Of course some more sophisticated logics try to account for and solve these anti-intuitive results (and many others) but this only further aids in distinguishing between the minimal and maximal approaches to meaning. The more artifacts of conversational implicature that you try to save in a given system of logic, the more maximal the system becomes.4 I am not bashing logics here. From from it! I’m a huge fan, even if I fail to be logical enough sometimes. I’m really just trying to focus on how a more minimal approach to meaning will fail to understand human interactions and human marketplaces.
It’s not what you say, it’s what people hear
This basic principle of advertising can be glossed over by people operating in specific contexts like a philosophy department, or within the confines of a programming language, or within the conventions of particular community that polices the meanings of things. And these communities are very important. Let’s call these communities, meaning regimes.
What’s cool about a meaning regime, is that it’s precisely not what people hear. It’s what you say. If someone heard you wrong, that’s their problem. You just point to what you said and let the restrictions and definitions of the meaning regime do the work for you.
In the context of a particular meaning regime, it’s a relief to be able to say what you want without some random person saying that you made some meaning you didn’t. I for one hate-hate-hate being misunderstood. And it’s never my fault. LOL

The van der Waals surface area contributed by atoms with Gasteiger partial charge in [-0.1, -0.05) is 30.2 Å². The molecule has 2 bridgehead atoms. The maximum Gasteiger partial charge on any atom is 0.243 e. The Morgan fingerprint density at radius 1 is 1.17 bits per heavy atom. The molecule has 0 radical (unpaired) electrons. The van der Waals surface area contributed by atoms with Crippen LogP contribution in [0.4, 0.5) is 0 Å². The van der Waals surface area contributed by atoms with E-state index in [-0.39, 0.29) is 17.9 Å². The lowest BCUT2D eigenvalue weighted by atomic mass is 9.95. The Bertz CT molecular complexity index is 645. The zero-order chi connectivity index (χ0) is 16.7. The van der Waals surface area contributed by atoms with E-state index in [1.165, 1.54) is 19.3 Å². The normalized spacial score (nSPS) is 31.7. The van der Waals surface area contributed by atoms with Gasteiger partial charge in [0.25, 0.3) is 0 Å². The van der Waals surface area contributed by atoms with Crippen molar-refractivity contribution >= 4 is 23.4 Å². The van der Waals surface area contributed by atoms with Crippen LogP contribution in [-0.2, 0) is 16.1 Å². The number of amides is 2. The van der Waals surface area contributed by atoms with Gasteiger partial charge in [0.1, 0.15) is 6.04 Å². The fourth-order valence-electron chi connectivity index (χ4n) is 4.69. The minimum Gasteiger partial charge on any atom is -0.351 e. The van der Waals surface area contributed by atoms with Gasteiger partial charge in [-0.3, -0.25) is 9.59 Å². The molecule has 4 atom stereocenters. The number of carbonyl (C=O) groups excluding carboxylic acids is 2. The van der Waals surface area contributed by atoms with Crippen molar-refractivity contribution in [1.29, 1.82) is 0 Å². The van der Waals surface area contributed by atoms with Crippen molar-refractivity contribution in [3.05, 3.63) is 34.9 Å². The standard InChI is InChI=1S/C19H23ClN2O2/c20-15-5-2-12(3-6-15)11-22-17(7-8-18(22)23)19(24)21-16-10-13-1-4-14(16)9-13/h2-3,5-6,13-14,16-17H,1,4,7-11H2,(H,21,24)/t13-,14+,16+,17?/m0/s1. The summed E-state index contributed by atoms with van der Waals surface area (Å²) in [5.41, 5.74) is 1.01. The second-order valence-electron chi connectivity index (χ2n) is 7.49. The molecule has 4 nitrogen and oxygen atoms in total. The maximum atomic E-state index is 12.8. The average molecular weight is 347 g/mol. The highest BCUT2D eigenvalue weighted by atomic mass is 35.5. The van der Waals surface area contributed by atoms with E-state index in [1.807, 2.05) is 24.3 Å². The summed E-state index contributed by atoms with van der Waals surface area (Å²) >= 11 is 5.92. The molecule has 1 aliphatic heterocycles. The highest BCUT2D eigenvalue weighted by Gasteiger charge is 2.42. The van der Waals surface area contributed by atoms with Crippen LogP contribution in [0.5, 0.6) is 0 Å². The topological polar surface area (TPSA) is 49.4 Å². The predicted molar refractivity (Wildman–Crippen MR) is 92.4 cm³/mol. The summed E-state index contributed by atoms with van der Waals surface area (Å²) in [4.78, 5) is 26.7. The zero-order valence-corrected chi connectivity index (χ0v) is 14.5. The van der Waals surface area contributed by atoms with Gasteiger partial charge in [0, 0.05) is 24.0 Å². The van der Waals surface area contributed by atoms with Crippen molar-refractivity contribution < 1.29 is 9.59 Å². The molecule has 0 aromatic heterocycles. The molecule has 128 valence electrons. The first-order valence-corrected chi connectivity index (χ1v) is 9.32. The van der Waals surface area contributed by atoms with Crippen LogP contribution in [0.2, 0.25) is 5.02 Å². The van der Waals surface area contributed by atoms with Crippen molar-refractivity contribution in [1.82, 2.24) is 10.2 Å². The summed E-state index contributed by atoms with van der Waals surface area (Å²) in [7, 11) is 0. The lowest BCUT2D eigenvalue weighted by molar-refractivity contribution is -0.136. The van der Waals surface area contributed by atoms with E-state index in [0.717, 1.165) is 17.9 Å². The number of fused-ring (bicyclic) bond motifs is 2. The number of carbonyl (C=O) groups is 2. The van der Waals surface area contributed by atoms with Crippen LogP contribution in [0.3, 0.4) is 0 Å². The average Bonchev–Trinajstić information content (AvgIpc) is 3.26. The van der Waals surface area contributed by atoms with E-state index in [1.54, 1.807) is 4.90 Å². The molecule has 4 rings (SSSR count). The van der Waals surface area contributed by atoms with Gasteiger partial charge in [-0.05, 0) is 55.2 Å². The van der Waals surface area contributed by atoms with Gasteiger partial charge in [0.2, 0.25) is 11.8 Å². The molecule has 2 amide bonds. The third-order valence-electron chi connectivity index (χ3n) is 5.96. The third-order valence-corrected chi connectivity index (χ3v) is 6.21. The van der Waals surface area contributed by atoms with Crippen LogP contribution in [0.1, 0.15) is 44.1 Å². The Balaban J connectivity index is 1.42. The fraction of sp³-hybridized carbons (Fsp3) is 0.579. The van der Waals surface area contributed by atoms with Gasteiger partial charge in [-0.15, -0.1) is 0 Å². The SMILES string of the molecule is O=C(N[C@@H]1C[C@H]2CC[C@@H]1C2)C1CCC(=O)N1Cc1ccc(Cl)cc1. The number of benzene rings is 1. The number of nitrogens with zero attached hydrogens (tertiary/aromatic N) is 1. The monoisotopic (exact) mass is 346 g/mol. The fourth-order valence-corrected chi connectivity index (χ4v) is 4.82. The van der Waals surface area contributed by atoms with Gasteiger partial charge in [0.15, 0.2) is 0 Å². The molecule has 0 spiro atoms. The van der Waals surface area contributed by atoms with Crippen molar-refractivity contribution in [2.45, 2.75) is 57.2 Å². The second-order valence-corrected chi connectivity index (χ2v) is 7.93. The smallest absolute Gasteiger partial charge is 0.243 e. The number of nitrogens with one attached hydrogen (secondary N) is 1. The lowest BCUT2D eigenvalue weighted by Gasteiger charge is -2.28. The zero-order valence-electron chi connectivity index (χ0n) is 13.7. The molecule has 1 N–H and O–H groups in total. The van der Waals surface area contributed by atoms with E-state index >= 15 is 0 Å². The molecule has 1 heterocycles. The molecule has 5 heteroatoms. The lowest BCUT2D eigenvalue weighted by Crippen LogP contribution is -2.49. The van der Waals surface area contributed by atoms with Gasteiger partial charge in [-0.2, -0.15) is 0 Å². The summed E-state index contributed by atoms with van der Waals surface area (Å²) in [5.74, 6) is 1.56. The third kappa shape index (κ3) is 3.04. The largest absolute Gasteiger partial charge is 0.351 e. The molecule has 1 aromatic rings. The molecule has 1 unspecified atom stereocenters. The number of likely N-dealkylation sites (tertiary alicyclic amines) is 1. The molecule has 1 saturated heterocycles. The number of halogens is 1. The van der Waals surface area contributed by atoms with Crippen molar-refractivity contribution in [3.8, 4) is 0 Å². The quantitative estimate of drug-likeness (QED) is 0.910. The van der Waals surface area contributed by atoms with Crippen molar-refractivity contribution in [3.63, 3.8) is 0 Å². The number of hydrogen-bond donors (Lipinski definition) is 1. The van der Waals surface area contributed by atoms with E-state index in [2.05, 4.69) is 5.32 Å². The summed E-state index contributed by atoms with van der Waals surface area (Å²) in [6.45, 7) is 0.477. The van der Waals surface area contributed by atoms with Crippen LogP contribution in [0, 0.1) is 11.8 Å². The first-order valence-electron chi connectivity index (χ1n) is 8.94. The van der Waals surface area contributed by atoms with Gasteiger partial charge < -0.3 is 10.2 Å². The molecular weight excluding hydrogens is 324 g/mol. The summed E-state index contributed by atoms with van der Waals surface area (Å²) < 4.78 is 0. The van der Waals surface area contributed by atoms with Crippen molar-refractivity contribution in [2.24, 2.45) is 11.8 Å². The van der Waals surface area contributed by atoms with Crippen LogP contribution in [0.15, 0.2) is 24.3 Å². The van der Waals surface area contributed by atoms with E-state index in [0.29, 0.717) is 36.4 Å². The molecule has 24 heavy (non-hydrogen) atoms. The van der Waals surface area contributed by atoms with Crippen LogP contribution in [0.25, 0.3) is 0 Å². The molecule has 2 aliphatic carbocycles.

Of course, meaning regimes aren’t always as clear cut and well defined as we hope. And even when they are to other people, they only work when it’s clear to everyone. A lot of work goes into building meaning regimes so that we better understand each other. It takes a lot of work, a lot of cooperation, and a lot of selflessness. Ever meet someone that is constantly using terms in a different and obstinate way? Ever put an analytic philosopher, an English prof and a Political Scientist in the same room together. Chaos. Unless they each have a high emotional intelligence and a heightened awareness for their different meaning regimes, it’s chaos.
Taking responsibility for meaning making
When you operate outside of a particular meaning regime, when you operate in the wild, you do not have the luxury of not thinking about the way meaning is made. And to some reasonable extent we are responsible for the meaning that we participate in making. “Reasonable extent” is a weaselly phrase of course. I mean, it’s ambiguous. I mean, it leaves lots of wiggle room and I don’t want to have to define it. It can be perfectly meaningful without having to define it.
There are obvious cases where the utterer of a statement, or the writer of an ad, are not responsible for the meaning that someone makes out of it. And there are are clear cases where the writers are responsible for the meanings that are made.